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      1. I think my comment was due to a conversation I had with my Dad recently who brought us up as C of E but with everything that he has gone through he has changed his view, I wouldn’t say faith but changed his thoughts of what’s to come. It actually quite upset me at the time as he was quite strong on his point of view. My sister just told me to ‘take it with a pinch of salt’ and to accept that it’s just how Dad is feeling at the moment.

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      2. There’s quite a lot of research that shows that some elderly people find their faith getting stronger, and others find their faith getting weaker. All we can do is listen, encourage and pray for them, Barbara. Try not to worry too much – God knows what’s really going on!

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  3. I have to assume that there is little or no hierarchical structure in this Dutch church. I can understand why people might find this guy’s views attractive (from a personal point of view, not all of them, obviously). Disaffection with Christian orthodoxy is something that keeps an awful lot of young people out of Christian churchesย… but, I agree with you, this bloke is trying to use the church for his own personal platform. Having said that I can remember that a previous Bishop of Durham had some rather controversial views that got slated in the press and they also had a field day with the fact that York Minster was struck by lightning just prior to him receiving his Bishoprick at this steeple house. I seem to recall that the insurance company compounded matters by insisting that the lightning strike was “an act of God “

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    1. By contrast, churches here which have a lively and active Christian faith and preach and teach traditional Christianity often have droves of young people.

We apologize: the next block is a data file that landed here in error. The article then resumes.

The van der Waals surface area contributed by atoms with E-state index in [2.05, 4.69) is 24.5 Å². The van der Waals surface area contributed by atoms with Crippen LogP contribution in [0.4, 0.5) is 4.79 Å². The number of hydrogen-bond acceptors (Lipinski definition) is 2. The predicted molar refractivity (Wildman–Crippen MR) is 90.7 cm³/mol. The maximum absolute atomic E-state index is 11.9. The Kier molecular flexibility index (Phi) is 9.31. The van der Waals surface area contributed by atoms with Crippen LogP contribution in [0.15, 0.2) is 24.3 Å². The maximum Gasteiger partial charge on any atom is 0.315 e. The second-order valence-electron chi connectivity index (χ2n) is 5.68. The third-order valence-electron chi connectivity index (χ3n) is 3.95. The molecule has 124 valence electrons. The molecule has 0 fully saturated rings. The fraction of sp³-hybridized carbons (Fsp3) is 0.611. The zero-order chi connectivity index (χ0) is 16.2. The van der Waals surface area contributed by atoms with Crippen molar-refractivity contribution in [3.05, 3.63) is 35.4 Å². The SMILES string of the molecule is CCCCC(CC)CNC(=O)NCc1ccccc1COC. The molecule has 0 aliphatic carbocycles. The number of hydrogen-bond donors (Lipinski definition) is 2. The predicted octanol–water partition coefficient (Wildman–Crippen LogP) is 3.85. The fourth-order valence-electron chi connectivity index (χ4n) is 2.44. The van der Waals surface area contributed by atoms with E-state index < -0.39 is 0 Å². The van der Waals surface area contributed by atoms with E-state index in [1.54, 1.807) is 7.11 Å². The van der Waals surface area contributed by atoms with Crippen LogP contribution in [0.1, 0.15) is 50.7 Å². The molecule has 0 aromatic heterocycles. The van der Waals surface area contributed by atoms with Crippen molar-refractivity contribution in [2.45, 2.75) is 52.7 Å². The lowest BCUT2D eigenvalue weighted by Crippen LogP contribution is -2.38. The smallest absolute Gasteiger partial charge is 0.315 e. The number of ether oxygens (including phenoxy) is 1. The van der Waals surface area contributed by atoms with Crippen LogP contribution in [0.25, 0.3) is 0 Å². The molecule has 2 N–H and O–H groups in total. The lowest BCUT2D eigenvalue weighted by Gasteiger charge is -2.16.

People are entitled to say they don’t believe any more. Just don’t call it a church. It has become a ‘something club’.

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      1. I have thought about the apparent inaction of those clerics senior to this guy within this Dutch Protestant church and found myself pondering, at some length, as to why they have adopted a hands-off approach. I think they may be playing a ‘long game’ reasoning that this brave new idea will eventually fizzle out. It is possible that some good may come of the ‘something club’ as it may start several people on the road to God. As such this aspect will do no harm. Having said that, I DO sympathise with the way you feel concerning the way in which this bloke is hijacked the church and used it through his own purposes.

        In not getting upset and objecting the Dutch church is starving this guy of the oxygen of adverse publicity. If you say something is wrong and it shouldn’t happen, then a lot of young people will be interested in why.

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      2. Thanks for this reflection, Nigel. There’s a lot in what you say. However, the Dutch Presbyterians are a congregational church, so the pastor can only do this with the consent of his congregation. It suggests that they are like-minded.

        I am not asking for a big fuss to be made, or even attention to be drawn to it unduly: I am just asking for some integrity.

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    1. It’s sooooooooo strange. Why does he still want to be in the church? It doesn’t make any sense! You can rewrite the faith … but it’s no longer the faith :no: